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shall die, at least not for the present, until I know the king's further pleasure.

I was not, I thank God for it, says father Wall in his narrative, p. 12, troubled with any disturbing thoughts, either against the judge for his sentence, or the jury that gave in such a verdict, or against any of the witnesses ; for I was then of the same mind as by God's grace I ever shall be, esteeming them all the best friends to me, in all they did or said, that ever I had in my life. And I was, I thank God, so present with myself, whilst the judge pronounced the sentence, that without any concern for any thing in this world, I did actually at the same time offer myself and the world to God.'

The holy man goes on in his narrative, • After the judge was gone from the bench, several protestant gentlemen and others, who had heard my trial, came to me, though strangers, and told me how sorry they were for me. To whom with thanks I replied, that I was troubled they should grieve for me or my condition, who was joyful for it myself : for I told them, I had professed this faith and religion all my life-time, which I was as sure to be true, as I was sure of the truth of God's word, on which it was grounded ; and therefore in it I deposed my soul, and eternal life and happiness; and therefore should I fear to lose my temporal life for this faith, whereon my eternal lise depends, I should be worse than an infidel; and whosoever should prefer the life of their bodies before their faith, their religion or conscience, they were worse than heathens. For my own part, I told them, I was as ready, by God's grace, to die to-morrow, as I had been to receive the sentence of death to-day, and as willingly, as if I had a grant of the greatest dukedom.'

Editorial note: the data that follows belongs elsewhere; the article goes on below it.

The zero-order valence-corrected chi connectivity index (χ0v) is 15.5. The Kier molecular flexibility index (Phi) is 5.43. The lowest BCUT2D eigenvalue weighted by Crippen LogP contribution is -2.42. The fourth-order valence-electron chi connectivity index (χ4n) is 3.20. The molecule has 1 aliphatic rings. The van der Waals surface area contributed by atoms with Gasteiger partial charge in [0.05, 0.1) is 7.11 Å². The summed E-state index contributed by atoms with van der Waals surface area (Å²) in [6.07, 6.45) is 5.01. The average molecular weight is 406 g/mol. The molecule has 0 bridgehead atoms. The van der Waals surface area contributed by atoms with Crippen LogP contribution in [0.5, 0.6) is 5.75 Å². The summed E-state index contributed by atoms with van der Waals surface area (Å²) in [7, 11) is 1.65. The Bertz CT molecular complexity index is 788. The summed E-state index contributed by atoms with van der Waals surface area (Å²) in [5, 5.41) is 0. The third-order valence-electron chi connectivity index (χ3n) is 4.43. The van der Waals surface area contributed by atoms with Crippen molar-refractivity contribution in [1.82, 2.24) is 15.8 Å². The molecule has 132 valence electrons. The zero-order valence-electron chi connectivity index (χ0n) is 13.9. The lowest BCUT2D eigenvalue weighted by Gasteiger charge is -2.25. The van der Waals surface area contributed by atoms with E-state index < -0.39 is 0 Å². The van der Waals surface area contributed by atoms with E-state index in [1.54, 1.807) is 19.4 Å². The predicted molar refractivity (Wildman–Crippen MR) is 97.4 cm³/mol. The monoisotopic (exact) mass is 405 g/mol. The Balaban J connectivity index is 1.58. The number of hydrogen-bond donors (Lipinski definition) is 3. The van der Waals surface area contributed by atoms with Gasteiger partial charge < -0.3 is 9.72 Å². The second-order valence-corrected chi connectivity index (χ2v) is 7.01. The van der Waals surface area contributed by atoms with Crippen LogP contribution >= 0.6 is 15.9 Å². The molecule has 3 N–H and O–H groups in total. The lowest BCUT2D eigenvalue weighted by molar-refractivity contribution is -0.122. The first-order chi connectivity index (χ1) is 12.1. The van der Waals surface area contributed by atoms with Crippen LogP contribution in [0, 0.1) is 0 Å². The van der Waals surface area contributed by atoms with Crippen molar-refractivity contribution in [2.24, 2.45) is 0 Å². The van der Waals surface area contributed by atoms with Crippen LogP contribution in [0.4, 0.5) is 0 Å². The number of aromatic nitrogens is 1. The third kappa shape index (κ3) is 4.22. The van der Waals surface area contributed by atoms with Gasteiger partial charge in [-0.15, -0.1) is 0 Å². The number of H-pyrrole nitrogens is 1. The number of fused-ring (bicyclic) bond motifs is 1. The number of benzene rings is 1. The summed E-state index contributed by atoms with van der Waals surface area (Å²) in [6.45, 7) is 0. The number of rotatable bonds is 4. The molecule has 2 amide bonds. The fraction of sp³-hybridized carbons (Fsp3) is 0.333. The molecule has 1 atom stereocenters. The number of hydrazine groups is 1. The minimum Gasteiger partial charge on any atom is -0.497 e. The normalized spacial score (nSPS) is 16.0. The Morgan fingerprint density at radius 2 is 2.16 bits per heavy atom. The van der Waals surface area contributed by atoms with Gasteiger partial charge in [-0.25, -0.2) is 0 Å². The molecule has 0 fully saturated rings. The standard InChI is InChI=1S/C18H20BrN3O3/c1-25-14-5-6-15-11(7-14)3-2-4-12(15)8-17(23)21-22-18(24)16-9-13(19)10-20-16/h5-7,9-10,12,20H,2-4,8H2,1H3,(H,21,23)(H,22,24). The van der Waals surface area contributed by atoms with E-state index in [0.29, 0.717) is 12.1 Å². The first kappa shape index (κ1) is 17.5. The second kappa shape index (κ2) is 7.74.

Father Wall was returned to prison, and after some time was sent for up to London, as were also several other priests, who were under condemnation for their character. What passed here, we learn from the following letter which he wrote after his return to the country, July 18, to Mr. Charles Trinder, counsellor, afterwards serjeant at law.